TORONTO — Hayley Wickenheiser and Danielle Goyette are teammates again in the Toronto Maple Leafs player development department.The Maple Leafs promoted Wickenheiser to senior director of player development and appointed Goyette director of player development for both the Leafs and the AHL's Marlies, the club said Monday.The Canadian women's hockey team alumni won a pair of Olympic gold medals and six world championships together.Wickenheiser, who recently received her medical doctor's licence and will start a residency in a Toronto hospital, joined the Leafs in 2018 as assistant director of player development."It goes without saying she's made significant contributions to the sport, both as a player and the now in her role that she's had with our team over the last few years" Maple Leafs head coach Sheldon Keefe said Monday."I worked with her a lot in my time with the Marlies when she was working in player development. She really helped bring a lot to the player development program, and I learned a lot from having conversations with her. "So to have her take a significant step into a leadership position now within the player development program is a huge win for our organization."Goyette resigned as head coach of the University of Calgary Dinos women's team Monday after 14 seasons there.Wickenheiser was a Dino and played for Goyette from 2010 to 2015. Goyette was also assistant coach of the Canadian Olympic team that won gold with Wickenheiser in 2014.Both women are inductees into the Hockey Hall of Fame. "Goyette and I have worked together in so many capacities, on the ice as teammates, on the bench when she coached me at U of C, in various business projects, and now this," Wickenheiser told The Canadian Press in a text."There is an innate trust, ebb and flow of ideas and information and always a little healthy debate. It’s great to work alongside someone like that within an organization like the Maple Leafs that values all of the above." Wickenheiser, a 42-year-old from Shaunavon, Sask., is the all-time leader in Canadian women's hockey team scoring with 168 goals and 211 assists in 276 games.Goyette ranks fourth 15 years after her retirement with 114 goals and 105 assists in 172 games.The Leafs also promoted Will Sibley to director of development operations and analysis, while Darryl Belfry will oversee technical development of the club's players and staff.Goyette won Olympic gold in 2002 and 2006 and a total of eight world championship gold with the national women's team. She was Canada's flagbearer in the 2006 Winter Olympics."I don't know Danielle Goyette other than to say she's very much like Hayley in terms of her accomplishments on the ice as a player, as a member of the national team, and has been coaching the last number of years and has had success," Keefe said. "I know she was right at the top of Hayley's list to bring in. If it's good with Hayley, it's good with me."Goyette, a 53-year-old from Saint-Nazaire, Que., took over as head coach of the Dinos after retiring as a player in 2007."Danielle brings 14 years of running a very successful, well organized program," Wickenheiser said. "Developing players is what she has done on a daily basis. She lives and breathes hockey and her experience with coaching, skills and organizing a program, makes a great fit for the job. "I couldn't be more excited to be working with her again."The Dinos won a national university championship in 2012 and had a record of 213-197 with Goyette."I feel fortunate to have had a chance to make a difference for so many young hockey players," Goyette said in a statement released by the university."I have grown a lot as a person and as a coach, and I had the chance to work with so many great people.“On the other hand, what an honour to have a chance to work for one of the best sports organizations in the world. "This opportunity was too good to pass up. It's a new challenge and I’m looking forward to working with the Maple Leafs and the Marlies."— Donna Spencer in Calgary and Joshua Clipperton in Toronto contributed to this story.This report by The Canadian Press was first published May 17, 2021. The Canadian Press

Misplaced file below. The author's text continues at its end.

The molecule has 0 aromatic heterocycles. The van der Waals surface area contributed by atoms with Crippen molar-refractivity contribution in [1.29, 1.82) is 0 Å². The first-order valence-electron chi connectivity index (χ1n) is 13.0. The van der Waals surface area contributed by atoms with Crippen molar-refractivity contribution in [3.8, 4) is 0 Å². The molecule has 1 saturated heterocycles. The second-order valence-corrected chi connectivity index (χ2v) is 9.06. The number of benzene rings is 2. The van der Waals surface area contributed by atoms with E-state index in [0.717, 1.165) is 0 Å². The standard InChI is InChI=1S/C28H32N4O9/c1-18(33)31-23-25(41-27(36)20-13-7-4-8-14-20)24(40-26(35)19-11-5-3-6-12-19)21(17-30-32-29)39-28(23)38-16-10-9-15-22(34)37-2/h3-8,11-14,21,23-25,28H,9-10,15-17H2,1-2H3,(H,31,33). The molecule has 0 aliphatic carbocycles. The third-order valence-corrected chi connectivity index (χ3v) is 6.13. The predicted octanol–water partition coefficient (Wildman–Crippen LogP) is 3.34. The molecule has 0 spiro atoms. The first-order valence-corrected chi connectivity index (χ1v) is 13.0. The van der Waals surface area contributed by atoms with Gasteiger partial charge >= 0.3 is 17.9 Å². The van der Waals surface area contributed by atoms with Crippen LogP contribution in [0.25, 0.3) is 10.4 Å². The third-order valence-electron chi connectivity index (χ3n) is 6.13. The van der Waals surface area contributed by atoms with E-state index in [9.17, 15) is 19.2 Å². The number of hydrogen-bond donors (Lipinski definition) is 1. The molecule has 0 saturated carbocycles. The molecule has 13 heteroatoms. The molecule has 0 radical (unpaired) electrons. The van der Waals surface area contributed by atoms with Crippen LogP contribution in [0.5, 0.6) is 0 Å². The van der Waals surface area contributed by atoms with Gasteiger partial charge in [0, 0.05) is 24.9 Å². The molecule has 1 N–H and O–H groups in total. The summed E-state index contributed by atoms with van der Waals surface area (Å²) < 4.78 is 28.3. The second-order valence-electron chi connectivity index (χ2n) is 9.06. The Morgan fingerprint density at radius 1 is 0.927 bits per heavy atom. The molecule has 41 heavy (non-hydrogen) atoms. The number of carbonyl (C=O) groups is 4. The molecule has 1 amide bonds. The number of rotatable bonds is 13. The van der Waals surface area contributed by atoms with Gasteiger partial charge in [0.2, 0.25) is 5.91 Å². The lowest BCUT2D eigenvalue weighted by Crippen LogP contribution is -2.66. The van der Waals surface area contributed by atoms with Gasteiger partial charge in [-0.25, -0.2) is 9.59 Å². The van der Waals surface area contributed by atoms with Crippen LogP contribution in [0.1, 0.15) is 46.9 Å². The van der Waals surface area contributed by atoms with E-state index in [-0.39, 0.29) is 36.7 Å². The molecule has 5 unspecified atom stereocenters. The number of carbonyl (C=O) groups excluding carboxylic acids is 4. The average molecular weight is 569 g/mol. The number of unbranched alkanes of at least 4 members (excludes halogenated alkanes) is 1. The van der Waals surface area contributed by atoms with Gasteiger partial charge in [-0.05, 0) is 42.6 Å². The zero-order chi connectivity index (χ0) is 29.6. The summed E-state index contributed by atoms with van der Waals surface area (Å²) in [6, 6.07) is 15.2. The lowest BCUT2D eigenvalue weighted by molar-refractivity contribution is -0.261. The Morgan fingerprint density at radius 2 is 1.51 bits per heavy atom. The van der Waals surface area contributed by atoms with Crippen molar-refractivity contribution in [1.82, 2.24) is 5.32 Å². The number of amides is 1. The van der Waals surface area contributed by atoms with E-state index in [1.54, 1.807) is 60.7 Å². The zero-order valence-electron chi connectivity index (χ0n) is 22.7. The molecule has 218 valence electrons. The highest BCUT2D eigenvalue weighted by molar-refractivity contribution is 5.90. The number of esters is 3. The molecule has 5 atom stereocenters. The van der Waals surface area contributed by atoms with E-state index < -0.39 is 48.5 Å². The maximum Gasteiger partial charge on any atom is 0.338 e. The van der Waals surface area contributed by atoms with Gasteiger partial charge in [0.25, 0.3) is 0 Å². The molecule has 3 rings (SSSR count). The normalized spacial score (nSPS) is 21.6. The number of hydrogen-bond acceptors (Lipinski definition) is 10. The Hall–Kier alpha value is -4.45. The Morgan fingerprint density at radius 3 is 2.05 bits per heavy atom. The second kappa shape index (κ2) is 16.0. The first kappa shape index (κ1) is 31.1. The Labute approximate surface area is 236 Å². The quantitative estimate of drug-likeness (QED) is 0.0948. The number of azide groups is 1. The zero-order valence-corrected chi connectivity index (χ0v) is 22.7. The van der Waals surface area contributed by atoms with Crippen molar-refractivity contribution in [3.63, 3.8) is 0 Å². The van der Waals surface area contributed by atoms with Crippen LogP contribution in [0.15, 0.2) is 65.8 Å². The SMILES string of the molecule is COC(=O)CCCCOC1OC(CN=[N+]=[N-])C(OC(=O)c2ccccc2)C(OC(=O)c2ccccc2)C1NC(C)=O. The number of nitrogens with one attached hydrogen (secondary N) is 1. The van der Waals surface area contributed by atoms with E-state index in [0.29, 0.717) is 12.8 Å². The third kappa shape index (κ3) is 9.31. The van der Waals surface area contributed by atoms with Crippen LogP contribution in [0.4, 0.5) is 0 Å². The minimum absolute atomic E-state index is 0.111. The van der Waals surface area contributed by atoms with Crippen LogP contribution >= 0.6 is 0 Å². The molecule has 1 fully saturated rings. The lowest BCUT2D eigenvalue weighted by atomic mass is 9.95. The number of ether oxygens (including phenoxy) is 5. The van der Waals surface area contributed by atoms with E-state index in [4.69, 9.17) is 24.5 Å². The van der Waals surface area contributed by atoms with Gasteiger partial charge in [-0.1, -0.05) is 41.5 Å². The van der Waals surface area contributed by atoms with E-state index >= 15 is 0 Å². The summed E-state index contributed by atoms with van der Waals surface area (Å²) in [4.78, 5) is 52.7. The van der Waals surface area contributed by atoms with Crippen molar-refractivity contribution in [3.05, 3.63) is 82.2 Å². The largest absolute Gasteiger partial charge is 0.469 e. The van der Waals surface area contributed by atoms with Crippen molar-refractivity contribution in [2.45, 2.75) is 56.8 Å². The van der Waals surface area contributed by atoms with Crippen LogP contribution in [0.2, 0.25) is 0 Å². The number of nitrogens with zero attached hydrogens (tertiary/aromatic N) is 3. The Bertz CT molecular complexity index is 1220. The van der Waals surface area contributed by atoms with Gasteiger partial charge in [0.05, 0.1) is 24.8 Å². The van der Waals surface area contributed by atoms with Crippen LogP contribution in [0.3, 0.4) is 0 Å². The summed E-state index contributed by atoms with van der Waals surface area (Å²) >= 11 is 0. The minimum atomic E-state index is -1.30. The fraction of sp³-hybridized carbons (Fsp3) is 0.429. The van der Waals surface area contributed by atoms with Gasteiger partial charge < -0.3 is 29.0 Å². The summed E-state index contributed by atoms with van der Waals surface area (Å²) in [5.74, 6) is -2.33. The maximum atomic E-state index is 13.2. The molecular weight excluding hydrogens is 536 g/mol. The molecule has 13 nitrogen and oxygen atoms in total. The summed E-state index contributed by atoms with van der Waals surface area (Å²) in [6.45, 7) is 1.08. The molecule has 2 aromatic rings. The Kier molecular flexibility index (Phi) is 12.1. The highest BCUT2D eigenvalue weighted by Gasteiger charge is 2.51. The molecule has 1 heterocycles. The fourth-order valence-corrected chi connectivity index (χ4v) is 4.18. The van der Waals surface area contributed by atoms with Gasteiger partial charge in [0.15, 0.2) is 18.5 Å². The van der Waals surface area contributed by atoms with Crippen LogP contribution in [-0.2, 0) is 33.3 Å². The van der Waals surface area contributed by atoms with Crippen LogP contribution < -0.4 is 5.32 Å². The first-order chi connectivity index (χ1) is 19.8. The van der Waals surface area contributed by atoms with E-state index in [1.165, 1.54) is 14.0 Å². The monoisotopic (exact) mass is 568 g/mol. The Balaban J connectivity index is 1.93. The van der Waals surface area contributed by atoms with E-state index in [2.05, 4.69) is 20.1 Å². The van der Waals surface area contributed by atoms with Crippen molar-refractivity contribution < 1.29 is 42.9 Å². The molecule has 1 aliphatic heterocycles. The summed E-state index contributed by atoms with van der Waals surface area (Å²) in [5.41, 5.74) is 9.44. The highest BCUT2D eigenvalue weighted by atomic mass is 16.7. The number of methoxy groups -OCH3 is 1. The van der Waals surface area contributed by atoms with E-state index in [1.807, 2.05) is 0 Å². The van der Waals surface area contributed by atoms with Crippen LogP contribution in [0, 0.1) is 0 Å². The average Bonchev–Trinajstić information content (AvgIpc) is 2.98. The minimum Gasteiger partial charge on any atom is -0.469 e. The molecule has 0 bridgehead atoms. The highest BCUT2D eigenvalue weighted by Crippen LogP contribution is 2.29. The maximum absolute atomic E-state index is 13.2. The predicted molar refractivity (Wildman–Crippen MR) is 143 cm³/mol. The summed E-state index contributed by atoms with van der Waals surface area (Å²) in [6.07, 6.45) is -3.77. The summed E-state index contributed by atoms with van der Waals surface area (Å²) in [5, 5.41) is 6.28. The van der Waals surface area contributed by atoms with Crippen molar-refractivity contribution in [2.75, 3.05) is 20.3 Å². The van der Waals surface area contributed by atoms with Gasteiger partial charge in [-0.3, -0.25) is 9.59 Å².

NEW YORK (AP) — AT&T said Monday it will combine its massive WarnerMedia media assets, which includes HBO and CNN, with Discovery Inc. to create a new media heavyweight in a $43 billion deal. The deal, which isn't slated to close until next year, will create new publicly traded company that will enter a streaming arena that has been flooded in the past two years with new players including those owned by AT&T and Discovery, which operate HBO Max and Discovery+, respectively. Bigger and more established services, such as Netflix, Disney, and Amazon, remain the ones to beat. Netflix has more than 200 million subscribers globally, and Disney has more than 100 million. It is a major directional shift for AT&T, which squared off with the Justice Department less than three years ago in an antitrust fight when it wanted to acquire Time Warner Inc. for more than $80 billion. It also marks the second time this year AT&T is divesting a business not directly related to its core broadband and wireless business. In February, the company spun off DirecTV for a fraction of the $48.5 billion it paid for the satellite TV service in 2015. The deal still needs approval from Discovery shareholders and regulators before it can be finalized. AT&T stockholders don’t need to vote on the transaction. Here's a look at how the combination is likely to affect viewers, investors, employees and competitors. VIEWERS Nothing is likely to change for HBO Max and Discovery+ subscribers for now. AT&T executives said on a call with investors that their plans for HBO Max remain in place. That includes a rumored $10-a-month ad-supported version of the service, expected to be announced this week, and a June rollout in Latin America and the Caribbean. Going forward, the services could be combined in a number of ways. They could become part of a bundle, as Disney has done with its separate services Disney+, Hulu and ESPN+. They could remain separate, or combined into one mega service. Geography will be a factor as well. Discovery CEO David Zaslav in a call with investors that the company will figure out what to do in each market “and we’ll probably experiment in a lot of markets.” Jeff Wlodarczak, principal analyst at Pivotal Research Group, said he believes a combination of both services is a likely outcome, but it won't happen for a couple of years. “You do not want to potentially disenfranchise the standalone Discovery + customers and to be fair, the average HBO Max customer and Discovery + subscriber today is probably quite different," he said, since Discovery+ focuses on reality programs and HBO Max has more scripted shows. Pricing is also a big question mark. HBO Max costs $15 a month while Discovery+ is $5 a month, or $7 without ads. INVESTORS If the deal goes through, AT&T shareholders would own 71% of the new company, and shareholders of Discovery would own 29%. AT&T, long known for a hefty dividend, said it plans to “reset" the dividend after the deal goes through. It will lower the dividend payout ratio, which is the percent of net income paid to shareholders in dividends, from about 60% to around 40%. That means less of an immediate payout to shareholders, said Neil Begley, senior vice president at Moody's Investors Service. But it will free up money for AT&T to invest in 5G and other broadband initiatives, which will lead to better performance in the long run. “If you're there for the income (from dividends) you're probably not thrilled," he said. “But over the longer term it's better for shareholders." EMPLOYEES AT&T and Discovery said the combination will save $3 billion annually to invest in content and its streaming service. That likely means layoffs as the departments combine and restructure. “Unquestionably there’s going to be some layoffs,” said CFRA analyst Tuna Amobi. Since being acquired by AT&T, WarnerMedia has already been through two rounds of layoffs, including a 5% to 7% cut in November, about 1,000 jobs. On the other hand, after being run by a company with little entertainment experience, being under the helm of an established media company could be a welcome change for WarnerMedia employees, Moody's analyst Begley said. “They will feel more of the traditional media culture back again," he said. COMPETITORS Netflix still dominates the streaming service sector, being the most established player with more than 200 million subscribers globally. Amazon and Disney+ round out the top three. The WarnerMedia and Discovery combination could make it a “big 4,'" of general entertainment streamers, said Tim Hanlon, CEO of consulting firm The Vertere Group. “The belief is this combination is a legitimate possibility for these two streaming services to rise up into the top ‘must-have' tier," he said. That will probably lead to more consolidation with the smaller players remaining, including NBCUniversal's Peacock, ViacomCBS' Paramount+ and others. There are about 150 to 200 niche streaming services in the U.S. alone, Hanlon said. “I don’t think we're done seeing deals yet, there's plenty more consolidation in the streaming space to come," Hanlon said. Mae Anderson, The Associated Press